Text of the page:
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cphil said:
I saw for over 200lbs the range is 45-60psi? Is this correct? I am 215lb, just put 60psi in the fork. Can it go higher if needed?
I have been running 60-70psi in my TST2 model with no issues (I weigh 270lbs FWIW). Do you really feel like you need more pressure if you're 'only' ;) 215lbs?

You also have the volume adjuster to play around with and can always dial in a little more 'progressivity' if need be.
 

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Long time lurker, but don’t usually have that much to add. That’s not the case this time, so “Hello” and….

I've been running the Niner OEM Micro-Ti version on a WFO I built up over the winter, and also beg to differ on what seems to be a collectively negative opinion of the 44.

I'm a decent sized guy at 225ish geared up, and find that at pressures around 75psi the 44 is pretty sweet for me. Most of my weekday riding is in a few small but technical parks in W. NY, with plenty of steep/rocky/rooty trails, and on the weekends I can head south for legitimate AM/DH rides and shuttle runs. Though I've only been running the 44 for about a month, I’ve got about 20 riding days on it and here's what I’ve found:

1: Small bump compliance - adequate. While I'm not blown away by the small bump compliance, given that this is a 32mm fork targeted at an AM application in a huge bike, I didn't really expect to be. On the short, steep, and technical stuff I ride during the week, I think the fork does fine, and has comparable small bump compliance to to 80mm Fox F29 I run on my hardtail (I mostly run the 44 with the rebound in the midrange, and the TST compression wide open). So while I wouldn't describe the small bump compliance as gushingly plush, it's a long way from poor. Still, I could probably talk myself into some 2.5 weight oil when I have to rebuild it.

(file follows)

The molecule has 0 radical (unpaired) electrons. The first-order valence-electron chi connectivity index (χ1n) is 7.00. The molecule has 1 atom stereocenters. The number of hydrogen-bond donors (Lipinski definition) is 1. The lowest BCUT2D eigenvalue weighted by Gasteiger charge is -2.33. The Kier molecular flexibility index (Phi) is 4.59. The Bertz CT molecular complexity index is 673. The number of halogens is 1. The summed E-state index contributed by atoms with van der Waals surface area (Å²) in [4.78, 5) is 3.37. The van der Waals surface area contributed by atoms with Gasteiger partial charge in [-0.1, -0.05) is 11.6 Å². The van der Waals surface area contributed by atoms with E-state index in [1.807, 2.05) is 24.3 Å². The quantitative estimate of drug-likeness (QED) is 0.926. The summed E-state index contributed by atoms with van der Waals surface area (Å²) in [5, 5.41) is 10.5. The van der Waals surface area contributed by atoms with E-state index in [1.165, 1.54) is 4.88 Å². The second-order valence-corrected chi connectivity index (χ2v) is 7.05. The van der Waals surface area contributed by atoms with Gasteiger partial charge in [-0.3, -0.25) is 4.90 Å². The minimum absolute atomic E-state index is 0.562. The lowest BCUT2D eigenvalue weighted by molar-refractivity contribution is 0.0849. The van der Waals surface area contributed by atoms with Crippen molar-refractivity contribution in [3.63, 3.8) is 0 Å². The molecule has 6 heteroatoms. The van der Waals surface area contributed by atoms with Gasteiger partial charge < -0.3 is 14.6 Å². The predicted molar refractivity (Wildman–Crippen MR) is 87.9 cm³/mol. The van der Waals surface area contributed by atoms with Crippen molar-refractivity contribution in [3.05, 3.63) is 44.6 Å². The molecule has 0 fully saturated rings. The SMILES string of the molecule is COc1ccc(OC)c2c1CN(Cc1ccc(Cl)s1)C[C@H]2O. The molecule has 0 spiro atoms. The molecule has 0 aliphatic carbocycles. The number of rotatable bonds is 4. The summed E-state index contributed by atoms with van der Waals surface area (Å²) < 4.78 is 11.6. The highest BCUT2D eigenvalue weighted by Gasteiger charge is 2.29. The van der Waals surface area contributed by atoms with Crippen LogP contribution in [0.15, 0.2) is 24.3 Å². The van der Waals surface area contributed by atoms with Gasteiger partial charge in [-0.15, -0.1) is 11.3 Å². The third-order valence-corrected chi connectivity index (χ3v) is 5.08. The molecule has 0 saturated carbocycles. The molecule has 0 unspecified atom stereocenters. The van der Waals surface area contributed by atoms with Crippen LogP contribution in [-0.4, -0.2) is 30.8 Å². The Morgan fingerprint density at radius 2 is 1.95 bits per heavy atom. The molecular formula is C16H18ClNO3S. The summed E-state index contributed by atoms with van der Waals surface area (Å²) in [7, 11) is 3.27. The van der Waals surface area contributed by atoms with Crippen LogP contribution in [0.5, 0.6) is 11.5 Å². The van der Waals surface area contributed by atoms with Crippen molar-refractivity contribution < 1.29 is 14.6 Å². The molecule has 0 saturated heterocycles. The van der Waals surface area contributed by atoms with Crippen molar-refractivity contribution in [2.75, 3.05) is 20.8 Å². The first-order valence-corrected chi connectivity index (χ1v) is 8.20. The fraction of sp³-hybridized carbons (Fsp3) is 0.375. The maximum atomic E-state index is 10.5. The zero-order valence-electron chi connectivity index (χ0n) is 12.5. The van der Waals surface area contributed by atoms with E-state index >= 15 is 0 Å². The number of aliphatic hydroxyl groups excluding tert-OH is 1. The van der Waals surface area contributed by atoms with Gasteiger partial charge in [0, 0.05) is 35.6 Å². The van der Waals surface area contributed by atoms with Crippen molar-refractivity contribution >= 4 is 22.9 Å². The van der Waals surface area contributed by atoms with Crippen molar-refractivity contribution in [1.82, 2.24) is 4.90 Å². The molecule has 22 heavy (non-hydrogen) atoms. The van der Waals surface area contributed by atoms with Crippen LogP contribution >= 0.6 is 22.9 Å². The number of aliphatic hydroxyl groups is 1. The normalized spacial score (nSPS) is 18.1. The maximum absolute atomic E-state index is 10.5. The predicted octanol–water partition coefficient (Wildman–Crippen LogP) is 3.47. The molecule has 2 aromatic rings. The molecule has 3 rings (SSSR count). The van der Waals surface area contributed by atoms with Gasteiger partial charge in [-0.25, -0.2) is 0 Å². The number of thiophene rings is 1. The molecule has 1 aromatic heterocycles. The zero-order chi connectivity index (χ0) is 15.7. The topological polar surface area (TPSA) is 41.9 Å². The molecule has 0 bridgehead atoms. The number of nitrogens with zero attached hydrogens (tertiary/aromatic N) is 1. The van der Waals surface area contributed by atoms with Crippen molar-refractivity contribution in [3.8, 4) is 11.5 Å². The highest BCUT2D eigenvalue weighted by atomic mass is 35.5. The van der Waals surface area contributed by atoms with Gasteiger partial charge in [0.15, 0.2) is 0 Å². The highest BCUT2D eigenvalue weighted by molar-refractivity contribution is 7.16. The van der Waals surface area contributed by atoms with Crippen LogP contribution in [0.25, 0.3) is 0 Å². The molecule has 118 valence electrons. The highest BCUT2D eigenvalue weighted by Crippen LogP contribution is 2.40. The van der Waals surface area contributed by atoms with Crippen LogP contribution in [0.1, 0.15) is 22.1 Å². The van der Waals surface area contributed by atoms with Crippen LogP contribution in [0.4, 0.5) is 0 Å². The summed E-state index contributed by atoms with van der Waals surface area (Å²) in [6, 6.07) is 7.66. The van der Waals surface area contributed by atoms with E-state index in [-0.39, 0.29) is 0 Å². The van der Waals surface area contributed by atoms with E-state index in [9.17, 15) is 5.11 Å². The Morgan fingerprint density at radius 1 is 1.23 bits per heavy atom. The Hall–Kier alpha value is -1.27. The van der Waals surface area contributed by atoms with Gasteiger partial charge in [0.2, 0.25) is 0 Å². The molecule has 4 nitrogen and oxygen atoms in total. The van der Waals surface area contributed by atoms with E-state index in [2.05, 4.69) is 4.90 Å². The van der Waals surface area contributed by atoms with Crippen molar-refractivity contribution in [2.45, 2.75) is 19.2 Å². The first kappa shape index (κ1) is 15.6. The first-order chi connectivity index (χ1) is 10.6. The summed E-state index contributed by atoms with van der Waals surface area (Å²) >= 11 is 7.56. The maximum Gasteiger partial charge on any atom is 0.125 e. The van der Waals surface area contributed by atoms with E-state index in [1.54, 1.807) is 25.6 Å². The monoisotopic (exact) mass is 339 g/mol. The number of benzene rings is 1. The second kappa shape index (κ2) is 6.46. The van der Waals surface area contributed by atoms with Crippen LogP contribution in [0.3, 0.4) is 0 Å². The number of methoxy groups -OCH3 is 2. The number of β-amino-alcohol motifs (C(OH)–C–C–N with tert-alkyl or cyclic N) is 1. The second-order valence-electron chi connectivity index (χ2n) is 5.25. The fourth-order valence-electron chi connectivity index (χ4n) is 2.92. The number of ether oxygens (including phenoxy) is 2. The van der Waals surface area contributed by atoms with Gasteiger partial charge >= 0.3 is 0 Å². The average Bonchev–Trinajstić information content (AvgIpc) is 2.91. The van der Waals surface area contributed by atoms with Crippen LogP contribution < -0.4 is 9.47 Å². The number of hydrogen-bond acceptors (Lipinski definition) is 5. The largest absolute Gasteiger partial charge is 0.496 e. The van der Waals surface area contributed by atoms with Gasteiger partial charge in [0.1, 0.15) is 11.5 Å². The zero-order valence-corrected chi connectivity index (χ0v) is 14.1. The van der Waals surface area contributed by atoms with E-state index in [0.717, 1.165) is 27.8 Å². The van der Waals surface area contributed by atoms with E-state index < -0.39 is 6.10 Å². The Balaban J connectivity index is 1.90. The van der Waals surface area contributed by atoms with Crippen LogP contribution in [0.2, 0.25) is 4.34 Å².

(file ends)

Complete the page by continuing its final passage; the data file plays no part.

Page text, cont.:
2: Medium hits - money. This thing does a great job on midsized hits/bumps, especially at speed. After a few initial slower rides through some steep local downhill sections that are about as much big root/small drop as they are dirt, I started to push the 44 through at speed and finished at the bottom with that "look what I just found" ecstatic grin on my face. I followed those up with some weekend trips to lap a longer sustained downhill area that runs through quite a bit of creek bed/rock garden, and took home the message that I was going to have to expand my perception of what I could get away with flying into on a 29er. I didn't even come close to using the fork to its potential, let alone overwhelming it. Especially at speed, the 44 ironed out pretty heavy chop fantastically.

3: Big Hits - jury out, but looking good. I've only hit 5-6 things over 3 feet so far, so I can't really offer a tremendously informed opinion at this point. What I have hit it's done well on, but I so massively overwhelm the RP23 on anything bigger than 2 feet that I'm going to wait until I’ve swapped to a coil before rendering an opinion.

4: Miscellaneous: Set up with the 15mm TA and I9s, this is a mindblowingly stiff fork. Stoked on that. Also, though I’ve read about the issues with some forks not returning to full travel at rest and people having to pull them to get all 140 mm of stanchion out, I don't have this problem. At 75psi, the fork returns to full travel, so no complaints there either.